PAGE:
dead silence 1

(Welcome to The Unpopular Opinion, a series where a writer goes to the defense of a much-maligned film or TV show, or sets their sights on something seemingly beloved by all. In this edition: Dead Silence is the first true James Wan movie and an unfairly maligned gem.)

It’s impossible to ignore James Wan’s impact on the horror genre over the last decade and change. Saw put both Wan and “torture porn” on the map, Insidious revamped haunted house architectures, The Conjuring scared up record-breaking box office numbers – and that’s to start. Tack on successful sequels (Insidious: Chapter 2 and The Conjuring 2), a respectful entry in the Fast and Furious saga (sending off Paul Walker), and him being handed the reins to a DC property in Aquaman. Wan is, undeniably, a Hollywood juggernaut who went from indie darling to household name by riding a wave of deserved praise for doing the impossible. Igniting franchises. Building cinematic universes. Redefining our nightmares. He is so very…wanderful Pulitzer, please.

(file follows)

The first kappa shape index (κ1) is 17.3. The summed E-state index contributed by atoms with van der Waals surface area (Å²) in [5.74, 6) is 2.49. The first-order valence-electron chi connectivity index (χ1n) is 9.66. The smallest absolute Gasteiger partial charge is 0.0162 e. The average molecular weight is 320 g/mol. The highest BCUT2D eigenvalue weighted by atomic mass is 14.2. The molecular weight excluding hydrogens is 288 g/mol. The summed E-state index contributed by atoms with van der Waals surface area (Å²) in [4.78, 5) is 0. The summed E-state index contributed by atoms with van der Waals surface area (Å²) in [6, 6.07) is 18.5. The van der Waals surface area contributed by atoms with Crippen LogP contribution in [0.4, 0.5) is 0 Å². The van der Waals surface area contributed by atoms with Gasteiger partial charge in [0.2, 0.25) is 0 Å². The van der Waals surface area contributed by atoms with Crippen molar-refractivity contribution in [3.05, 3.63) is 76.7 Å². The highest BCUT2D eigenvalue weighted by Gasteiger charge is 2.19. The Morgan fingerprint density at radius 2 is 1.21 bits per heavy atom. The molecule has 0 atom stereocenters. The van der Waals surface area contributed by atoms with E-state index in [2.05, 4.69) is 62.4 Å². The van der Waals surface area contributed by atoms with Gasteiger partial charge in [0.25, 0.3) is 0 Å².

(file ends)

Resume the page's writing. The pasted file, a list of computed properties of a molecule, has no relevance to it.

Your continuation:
Alas, some of his movies have been forgotten along the way. Travel back in time with me, won’t you? Let’s jump back a decade. Back to when James Wan was still trying to emerge from under the shadow of Saw. Back to when he made one of his best movies. Back when no one gave the terrific Dead Silence the time of day.

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DVD Review: Dead Silence

Dead SilenceOh wow, ventriloquists are creepy. I’m afraid of everything, so my review of the Dead Silence unrated DVD may be a little different than those brave souls out there. Let me just start by mentioning that the PR team for this film sent me an e-card last week, which made me laugh out loud… and then have nightmares for a week. It was a card with a talking doll telling me she was happy that I would be reviewing the film for slashfilm.com. If that didn’t freak me out enough, I then had to watch the film.

In Dead Silence, Jamie Ashen (Ryan Kwanten) is a guy trying to prove his innocence after he is accused of killing his wife right after a creepy puppet ends up outside of their door. Detective Jim Lipton (Donnie Wahlberg) accuses Jamie of the murder, so he returns to his hometown to try to prove that a creepy ventriloquist named Mary Shaw is behind the killing.

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